A BRIEF HISTORY FROM  THE TIME OF HIS ARRIVAL IN NEW ZEALAND

James Jackson first came to New Zealand in 1829, as mate of the schooner Waterloo, which was under the command of Captain John (Jacky) Guard. The ship left Sydney in
1829 and arrived at
Te Awaiti, on the south-east New Zealand's first shore-based whaling station, situated at Tar'white [Tawhite], which was the Anglicized version for the
Maori name Te Awaiti was called by Europeans. As was the custom for so many of the early whalers, James entered into a form of marriage with a Maori woman, with whom
he is said to have had several children.

In the 1830s Guard had moved to Kakapo Bay, Port Underwood, which was closer to the annual whale migration trails through Cook Strait. At about the same time Jackson
established himself as the headsman of a whaling operation at Onapopoti, a little bay separated from the main Te Awaiti valley by a small peninsular. This bay became
known as  Jacksons Bay after him. In September 1839, when New Zealand Company officials visited the settlement on the Tory, the three Te Awaiti whaling stations were run
Richard Barrett, Joseph Toms, and James Jackson [in Jacksons Bay]. James had up to 20 assistant whalers at his factory and established a permanent home and
associated farm. A watermill, said to have been built at Jacksons Bay to grind wheat, was probably one of the first water-powered flour mills in New Zealand.

James must have experienced a life of hardship and privation arising from his hazardous occupation but also from the tribal warfare of the times. Frequently there was a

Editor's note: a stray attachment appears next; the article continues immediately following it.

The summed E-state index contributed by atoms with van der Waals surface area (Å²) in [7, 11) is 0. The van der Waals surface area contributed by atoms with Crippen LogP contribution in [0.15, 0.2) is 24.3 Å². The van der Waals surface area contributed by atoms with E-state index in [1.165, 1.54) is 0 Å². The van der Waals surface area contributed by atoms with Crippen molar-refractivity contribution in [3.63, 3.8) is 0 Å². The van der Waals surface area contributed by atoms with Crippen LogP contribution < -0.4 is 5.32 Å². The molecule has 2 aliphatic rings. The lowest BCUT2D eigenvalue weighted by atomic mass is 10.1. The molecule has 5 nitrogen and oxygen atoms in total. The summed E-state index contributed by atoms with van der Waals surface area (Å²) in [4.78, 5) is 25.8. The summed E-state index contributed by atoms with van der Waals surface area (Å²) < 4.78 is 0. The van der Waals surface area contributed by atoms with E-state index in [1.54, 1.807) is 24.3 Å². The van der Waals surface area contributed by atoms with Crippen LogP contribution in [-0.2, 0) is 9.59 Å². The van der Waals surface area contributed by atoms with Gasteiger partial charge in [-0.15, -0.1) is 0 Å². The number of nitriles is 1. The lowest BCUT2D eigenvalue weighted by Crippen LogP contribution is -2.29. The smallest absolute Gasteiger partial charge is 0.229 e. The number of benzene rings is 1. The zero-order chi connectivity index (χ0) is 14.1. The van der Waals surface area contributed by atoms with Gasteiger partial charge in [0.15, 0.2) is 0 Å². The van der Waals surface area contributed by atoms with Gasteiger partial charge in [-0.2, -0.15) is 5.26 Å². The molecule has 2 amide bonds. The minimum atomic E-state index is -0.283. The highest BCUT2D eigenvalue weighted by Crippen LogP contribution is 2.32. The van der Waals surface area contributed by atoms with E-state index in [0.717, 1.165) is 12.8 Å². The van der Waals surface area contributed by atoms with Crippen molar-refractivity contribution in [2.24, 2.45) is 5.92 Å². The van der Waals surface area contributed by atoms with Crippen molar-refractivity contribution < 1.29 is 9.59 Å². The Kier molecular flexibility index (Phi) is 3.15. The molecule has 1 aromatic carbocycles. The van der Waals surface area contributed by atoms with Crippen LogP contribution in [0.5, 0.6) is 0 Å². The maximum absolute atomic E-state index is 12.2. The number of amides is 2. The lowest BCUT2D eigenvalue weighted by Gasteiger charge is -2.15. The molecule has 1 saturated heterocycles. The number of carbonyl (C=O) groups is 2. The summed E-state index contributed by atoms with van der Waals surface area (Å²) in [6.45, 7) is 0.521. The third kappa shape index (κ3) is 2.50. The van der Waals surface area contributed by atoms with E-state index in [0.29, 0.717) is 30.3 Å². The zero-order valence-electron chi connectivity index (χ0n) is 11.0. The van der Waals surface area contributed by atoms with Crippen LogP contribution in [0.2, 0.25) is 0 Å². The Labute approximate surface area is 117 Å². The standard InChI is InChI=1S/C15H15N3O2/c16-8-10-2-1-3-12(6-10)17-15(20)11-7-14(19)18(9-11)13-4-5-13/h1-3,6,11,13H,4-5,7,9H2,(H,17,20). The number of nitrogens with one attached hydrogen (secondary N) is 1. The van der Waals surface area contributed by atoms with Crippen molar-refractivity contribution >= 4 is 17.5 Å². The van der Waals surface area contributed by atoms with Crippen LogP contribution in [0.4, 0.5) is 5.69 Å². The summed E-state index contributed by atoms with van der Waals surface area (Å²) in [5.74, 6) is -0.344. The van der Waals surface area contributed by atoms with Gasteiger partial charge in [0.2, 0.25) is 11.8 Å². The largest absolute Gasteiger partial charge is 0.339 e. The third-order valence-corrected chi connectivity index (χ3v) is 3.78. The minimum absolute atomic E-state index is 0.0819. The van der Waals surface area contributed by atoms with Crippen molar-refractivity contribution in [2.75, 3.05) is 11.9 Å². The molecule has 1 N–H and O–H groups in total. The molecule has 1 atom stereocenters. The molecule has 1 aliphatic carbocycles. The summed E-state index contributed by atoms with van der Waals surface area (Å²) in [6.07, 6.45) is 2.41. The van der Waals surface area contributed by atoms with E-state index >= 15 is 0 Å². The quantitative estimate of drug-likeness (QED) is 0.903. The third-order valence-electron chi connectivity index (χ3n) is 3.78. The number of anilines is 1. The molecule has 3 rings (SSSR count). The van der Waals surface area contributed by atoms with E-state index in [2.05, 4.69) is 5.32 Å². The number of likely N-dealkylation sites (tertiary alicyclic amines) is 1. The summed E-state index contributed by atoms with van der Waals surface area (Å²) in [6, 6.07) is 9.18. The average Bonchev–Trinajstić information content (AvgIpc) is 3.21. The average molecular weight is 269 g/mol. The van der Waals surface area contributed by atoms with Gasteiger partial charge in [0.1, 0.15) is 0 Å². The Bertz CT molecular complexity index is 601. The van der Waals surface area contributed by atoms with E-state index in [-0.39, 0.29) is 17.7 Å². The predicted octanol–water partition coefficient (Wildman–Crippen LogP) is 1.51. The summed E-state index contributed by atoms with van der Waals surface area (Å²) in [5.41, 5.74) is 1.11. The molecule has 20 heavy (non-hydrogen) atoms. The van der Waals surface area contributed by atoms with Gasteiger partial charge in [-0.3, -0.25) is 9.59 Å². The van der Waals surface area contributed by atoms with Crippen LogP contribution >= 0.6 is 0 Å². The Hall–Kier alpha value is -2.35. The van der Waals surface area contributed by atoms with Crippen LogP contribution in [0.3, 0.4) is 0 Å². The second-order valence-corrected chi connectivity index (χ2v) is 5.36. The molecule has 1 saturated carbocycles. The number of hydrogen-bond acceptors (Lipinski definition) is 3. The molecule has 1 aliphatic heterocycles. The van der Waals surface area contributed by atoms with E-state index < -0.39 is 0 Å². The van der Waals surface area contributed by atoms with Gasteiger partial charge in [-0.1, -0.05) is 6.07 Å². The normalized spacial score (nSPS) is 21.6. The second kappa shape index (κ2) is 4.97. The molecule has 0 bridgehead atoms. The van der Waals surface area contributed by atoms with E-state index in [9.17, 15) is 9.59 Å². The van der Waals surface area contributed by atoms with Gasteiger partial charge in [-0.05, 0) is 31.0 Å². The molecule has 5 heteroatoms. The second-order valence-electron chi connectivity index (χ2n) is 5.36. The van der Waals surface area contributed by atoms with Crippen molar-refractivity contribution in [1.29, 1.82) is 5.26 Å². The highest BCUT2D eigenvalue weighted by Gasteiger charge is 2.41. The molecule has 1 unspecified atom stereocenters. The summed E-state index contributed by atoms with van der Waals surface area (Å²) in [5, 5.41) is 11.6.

shortage of food, with the whalers at times relying on the blubber from the whales for their livelihood. It is recorded that at one time they subsisted for a month on fern root
and part of a decomposing whale.  

Jackson was a huge figure, both physically and literally. He was big – over 6 feet 3 inches in height and 19 stone in weight – and was also known as 'Fat Jackson'. However,
he was best known as Captain Jimmy Jackson. A great talker, he had strong opinions and liked to use long words, although he did not always understand their meaning.
Edward Jerningham Wakefield recalled that on his visit to Jacksons Bay in 1839, Jackson 'never ceased talking from the moment we entered his house until we returned on
board.' Said Wakefield: 'He was a great admirer of Bonaparte, whose battles adorned his walls in gaudy colors and tinseled frames, as bought from some French whale-ship.
He supported his superficial view of almost everything that could be mentioned, by quotations from the Scriptures and Guthrie's Geography, which seemed his favorite
books of reference.'

An accomplished seaman with entrepreneurial ability, in December 1839 Jackson transported whale oil to Sydney as master of the chartered brig Siren. In later days, he
owned a small schooner of 14 tons called the Nelson Packet, which he used on coastal trading trips. Jackson took cargo to and from Wellington, Foxton, Nelson and